And then there is the other side. They made a point of saying that Russia still does not accept the idea of having an American defense against missiles based partly in East European countries, and if they go ahead with that, that's about the end of everything.

Also, there's the latest uprising in Kyrgyzstan, where it turns out that the president, who now has been installed by Russia, is probably planning to ask the United States to vacate the Air Force base that we have in Kyrgyzstan, which is very important because we need it now to begin moving troops to Afghanistan.

SIMON: Well, some people would submit that the relationship has been reset to the disadvantage of the U.S.

SCHORR: I am not sure - the U.S. can take care of itself. I don't see why it's to the disadvantage of the U.S. They agree on what they agree on. And they don't agree on what they don't agree on.

SIMON: The administration also released what's called the, in fact, the NPR review - Nuclear Posture Review.

SCHORR: Yes.

SIMON: Announcing that America...

SCHORR: Are they allowed to do that?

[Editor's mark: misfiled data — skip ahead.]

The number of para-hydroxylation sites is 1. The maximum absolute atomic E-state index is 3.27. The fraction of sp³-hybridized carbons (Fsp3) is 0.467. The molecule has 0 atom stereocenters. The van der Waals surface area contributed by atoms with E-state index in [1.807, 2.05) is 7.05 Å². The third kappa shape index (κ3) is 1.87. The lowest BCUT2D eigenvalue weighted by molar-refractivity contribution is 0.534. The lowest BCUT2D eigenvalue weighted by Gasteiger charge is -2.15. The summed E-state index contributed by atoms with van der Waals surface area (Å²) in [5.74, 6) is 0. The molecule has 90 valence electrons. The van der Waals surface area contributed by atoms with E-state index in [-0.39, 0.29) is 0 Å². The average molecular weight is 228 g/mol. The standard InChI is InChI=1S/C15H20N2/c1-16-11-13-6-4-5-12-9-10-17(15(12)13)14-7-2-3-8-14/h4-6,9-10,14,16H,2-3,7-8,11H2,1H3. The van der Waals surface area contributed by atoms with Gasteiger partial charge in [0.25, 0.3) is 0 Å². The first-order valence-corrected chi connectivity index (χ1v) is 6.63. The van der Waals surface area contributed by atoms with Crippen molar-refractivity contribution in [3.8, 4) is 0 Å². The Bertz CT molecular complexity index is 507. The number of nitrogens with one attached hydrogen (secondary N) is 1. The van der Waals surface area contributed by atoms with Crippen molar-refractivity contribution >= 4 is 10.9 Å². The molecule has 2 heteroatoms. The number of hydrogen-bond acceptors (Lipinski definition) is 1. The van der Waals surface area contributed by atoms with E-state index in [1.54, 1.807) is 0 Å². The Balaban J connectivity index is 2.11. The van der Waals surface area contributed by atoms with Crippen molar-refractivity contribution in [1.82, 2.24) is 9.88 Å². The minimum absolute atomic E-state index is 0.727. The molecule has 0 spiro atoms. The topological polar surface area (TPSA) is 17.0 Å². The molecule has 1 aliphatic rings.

SIMON: You'd think it'd be copyrighted. I'm sure we have lawyers working on it, right, right? (Laughing) But the government can't afford to pay any kind of settlement, so I guess they figured that NPR would just look the other way.

America won't use its nuclear arsenal against non-nuclear states. What does this mean?

SCHORR: Well, for many, many years, ever since there's been a nuclear race, the question has been how to govern it, how to make sure people know what we'll fight for, what we won't fight for. Back in 1953, I remember, the Eisenhower Secretary of State John Foster Dulles came out with what he called the Doctrine of Massive Retaliation. Because the Russians had so many troops massed along the Iron Curtain, they were saying, okay, you got a lot more conventional forces than we have. However, just so you'll know, that we will respond if necessary with a massive retaliation, meaning including nuclear, against a conventional attack.